A Book of Gems Choice selections from the writings of Benjamin Franklin

By Benjamin Franklin

Page 44

rapidly sinking into forgetfulness. The man
that leads the people to God, to the Lord Jesus, by the gospel, and
maintains the will of God, will abide forever; while the man that tries
to catch the giddy throng with a little show of some human devices,
and who may attract their attention for a time, will pass away and be
forgotten forever.

We are for _progress_ in the true sense in every department, but not
for the _progress backward_. We are for the _progress_ in the church
that goes forward and converts sinners, and builds up churches; that
infuses piety, devotion to God and to the right way of the Lord; but
not for the progress that is _nearly all money_, and _almost no work_.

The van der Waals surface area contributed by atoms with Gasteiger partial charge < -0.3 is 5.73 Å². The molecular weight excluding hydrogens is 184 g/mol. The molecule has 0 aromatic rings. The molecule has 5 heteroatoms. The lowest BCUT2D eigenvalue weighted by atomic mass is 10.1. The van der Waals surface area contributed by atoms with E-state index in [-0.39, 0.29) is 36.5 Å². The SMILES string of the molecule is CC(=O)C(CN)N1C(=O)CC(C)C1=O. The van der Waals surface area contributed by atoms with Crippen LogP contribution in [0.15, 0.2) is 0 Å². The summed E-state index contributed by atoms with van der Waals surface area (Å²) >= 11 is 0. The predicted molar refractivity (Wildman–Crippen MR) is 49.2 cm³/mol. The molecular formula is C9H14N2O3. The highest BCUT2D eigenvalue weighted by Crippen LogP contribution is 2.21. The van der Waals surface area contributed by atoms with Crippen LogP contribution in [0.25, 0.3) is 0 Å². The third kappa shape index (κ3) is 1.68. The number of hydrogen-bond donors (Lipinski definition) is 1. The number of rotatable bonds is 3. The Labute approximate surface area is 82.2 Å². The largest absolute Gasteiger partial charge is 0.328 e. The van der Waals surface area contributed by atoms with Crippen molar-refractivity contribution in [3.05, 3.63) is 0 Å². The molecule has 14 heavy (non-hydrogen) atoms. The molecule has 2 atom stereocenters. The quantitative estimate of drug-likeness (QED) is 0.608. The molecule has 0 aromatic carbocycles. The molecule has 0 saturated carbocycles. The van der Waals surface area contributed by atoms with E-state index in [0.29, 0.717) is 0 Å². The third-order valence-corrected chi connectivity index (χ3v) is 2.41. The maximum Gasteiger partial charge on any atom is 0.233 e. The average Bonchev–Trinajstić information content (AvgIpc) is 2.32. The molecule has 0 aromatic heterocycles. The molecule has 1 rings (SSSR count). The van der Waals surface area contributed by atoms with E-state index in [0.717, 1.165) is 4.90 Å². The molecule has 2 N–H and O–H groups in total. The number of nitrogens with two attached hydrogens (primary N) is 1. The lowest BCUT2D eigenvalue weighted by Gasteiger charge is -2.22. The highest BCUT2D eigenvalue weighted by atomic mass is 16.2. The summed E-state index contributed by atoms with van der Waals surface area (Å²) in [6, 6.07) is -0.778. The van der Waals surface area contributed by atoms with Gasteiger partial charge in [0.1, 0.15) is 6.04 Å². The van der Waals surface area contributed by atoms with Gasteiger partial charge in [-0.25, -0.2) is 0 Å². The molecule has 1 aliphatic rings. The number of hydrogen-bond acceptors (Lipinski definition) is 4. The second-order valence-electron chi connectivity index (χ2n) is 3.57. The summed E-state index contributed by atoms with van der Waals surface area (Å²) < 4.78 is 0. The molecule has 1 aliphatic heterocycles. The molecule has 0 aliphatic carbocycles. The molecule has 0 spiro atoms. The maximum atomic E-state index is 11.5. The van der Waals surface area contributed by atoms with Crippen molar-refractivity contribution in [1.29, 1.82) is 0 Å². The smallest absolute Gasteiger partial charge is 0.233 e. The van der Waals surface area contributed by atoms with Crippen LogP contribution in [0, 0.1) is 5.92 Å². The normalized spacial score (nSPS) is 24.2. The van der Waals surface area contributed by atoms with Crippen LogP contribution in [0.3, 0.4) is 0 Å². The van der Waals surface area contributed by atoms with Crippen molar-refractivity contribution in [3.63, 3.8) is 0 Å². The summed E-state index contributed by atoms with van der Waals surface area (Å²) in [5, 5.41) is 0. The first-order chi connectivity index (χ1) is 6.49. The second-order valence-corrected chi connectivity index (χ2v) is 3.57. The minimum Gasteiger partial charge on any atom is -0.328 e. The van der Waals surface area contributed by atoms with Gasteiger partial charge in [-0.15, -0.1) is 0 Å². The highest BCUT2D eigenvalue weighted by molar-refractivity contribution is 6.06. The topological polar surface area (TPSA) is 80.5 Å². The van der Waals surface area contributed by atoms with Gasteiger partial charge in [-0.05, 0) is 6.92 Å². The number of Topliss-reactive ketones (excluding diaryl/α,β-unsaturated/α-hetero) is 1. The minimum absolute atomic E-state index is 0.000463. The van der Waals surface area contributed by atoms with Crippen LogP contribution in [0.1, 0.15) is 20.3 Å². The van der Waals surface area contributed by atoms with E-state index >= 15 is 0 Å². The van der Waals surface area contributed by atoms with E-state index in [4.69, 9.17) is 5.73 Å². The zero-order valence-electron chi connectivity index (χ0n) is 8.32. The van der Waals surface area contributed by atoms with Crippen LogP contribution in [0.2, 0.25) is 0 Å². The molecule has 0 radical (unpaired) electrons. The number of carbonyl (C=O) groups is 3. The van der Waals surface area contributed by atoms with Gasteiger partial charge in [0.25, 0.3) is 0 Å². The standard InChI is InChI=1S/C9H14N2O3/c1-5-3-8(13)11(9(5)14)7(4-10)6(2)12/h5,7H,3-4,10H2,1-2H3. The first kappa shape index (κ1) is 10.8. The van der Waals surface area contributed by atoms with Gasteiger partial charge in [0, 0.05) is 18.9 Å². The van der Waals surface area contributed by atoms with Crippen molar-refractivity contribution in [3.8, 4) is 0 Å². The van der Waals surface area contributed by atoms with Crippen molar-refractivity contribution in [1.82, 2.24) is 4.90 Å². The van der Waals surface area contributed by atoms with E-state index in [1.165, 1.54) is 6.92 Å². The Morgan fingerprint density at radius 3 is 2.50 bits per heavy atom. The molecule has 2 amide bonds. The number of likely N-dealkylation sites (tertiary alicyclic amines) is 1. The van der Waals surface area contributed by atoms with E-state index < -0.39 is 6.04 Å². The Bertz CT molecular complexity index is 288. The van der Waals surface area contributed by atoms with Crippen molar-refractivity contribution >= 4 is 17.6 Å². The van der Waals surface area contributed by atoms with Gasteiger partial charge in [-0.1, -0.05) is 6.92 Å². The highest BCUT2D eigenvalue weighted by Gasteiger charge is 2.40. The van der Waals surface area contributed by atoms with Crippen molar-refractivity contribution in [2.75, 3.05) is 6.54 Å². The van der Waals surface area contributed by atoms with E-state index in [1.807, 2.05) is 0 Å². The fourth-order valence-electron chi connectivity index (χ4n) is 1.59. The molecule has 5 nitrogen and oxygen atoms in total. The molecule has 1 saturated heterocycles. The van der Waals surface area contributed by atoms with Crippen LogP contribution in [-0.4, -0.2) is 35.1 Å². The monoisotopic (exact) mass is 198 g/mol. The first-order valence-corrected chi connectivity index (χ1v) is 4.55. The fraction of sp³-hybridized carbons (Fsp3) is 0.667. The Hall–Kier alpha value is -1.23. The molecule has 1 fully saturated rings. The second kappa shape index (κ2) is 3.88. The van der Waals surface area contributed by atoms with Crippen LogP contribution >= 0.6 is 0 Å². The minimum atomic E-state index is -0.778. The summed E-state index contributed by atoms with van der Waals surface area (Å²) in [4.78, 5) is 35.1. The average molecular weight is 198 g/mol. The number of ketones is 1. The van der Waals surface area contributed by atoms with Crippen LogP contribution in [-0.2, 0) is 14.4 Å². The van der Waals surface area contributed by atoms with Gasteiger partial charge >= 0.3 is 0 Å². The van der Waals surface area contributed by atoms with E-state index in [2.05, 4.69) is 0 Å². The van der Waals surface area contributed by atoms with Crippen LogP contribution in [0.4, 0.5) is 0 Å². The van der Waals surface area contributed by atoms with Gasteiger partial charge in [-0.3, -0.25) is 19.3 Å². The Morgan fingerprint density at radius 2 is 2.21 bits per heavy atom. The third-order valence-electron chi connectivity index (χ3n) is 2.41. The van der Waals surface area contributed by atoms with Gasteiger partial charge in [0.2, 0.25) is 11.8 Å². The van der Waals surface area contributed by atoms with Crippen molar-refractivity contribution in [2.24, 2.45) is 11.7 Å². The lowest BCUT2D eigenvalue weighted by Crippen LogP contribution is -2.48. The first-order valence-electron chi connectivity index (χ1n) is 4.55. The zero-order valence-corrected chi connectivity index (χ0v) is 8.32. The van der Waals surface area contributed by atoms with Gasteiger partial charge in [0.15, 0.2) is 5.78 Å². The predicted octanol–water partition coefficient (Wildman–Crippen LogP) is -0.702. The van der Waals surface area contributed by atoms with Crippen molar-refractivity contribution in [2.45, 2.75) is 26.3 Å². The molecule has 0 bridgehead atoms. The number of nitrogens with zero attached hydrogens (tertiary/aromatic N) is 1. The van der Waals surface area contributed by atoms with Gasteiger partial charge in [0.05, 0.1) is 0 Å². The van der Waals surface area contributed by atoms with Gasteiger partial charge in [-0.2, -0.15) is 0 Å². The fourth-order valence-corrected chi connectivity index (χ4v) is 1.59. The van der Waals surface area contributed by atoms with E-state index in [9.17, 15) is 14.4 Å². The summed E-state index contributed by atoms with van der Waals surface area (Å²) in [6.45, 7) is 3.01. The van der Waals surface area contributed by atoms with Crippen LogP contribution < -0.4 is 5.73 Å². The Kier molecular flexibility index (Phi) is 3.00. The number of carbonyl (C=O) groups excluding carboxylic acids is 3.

We are for the progress that goes _forward_ and not _backward_.




THE GROUND OF UNION.


“In what are Christians to be united?”

They are to be united _on Christ_—on _being Christians_. This embraces
the entire revelation from God to man, all the truth uttered, the
commandments given and the promises made by our heavenly Father. The
truth must all be believed, the commandments obeyed, and the promises
must be hoped for. This includes the entire faith, obedience and hope
of the gospel. _In this_ we must be united.

II. “What are the essentials of Christianity which can not be
compromised?”

_Christianity itself_, as a whole and in all its parts, is essential.
All that is in it is essential, and all that is not in it is not
essential. We are for christianity itself, not in part, but the whole
of it, as it came from the infallible Spirit of all wisdom and all
revelation. It is all essential. Nothing may be added to it or taken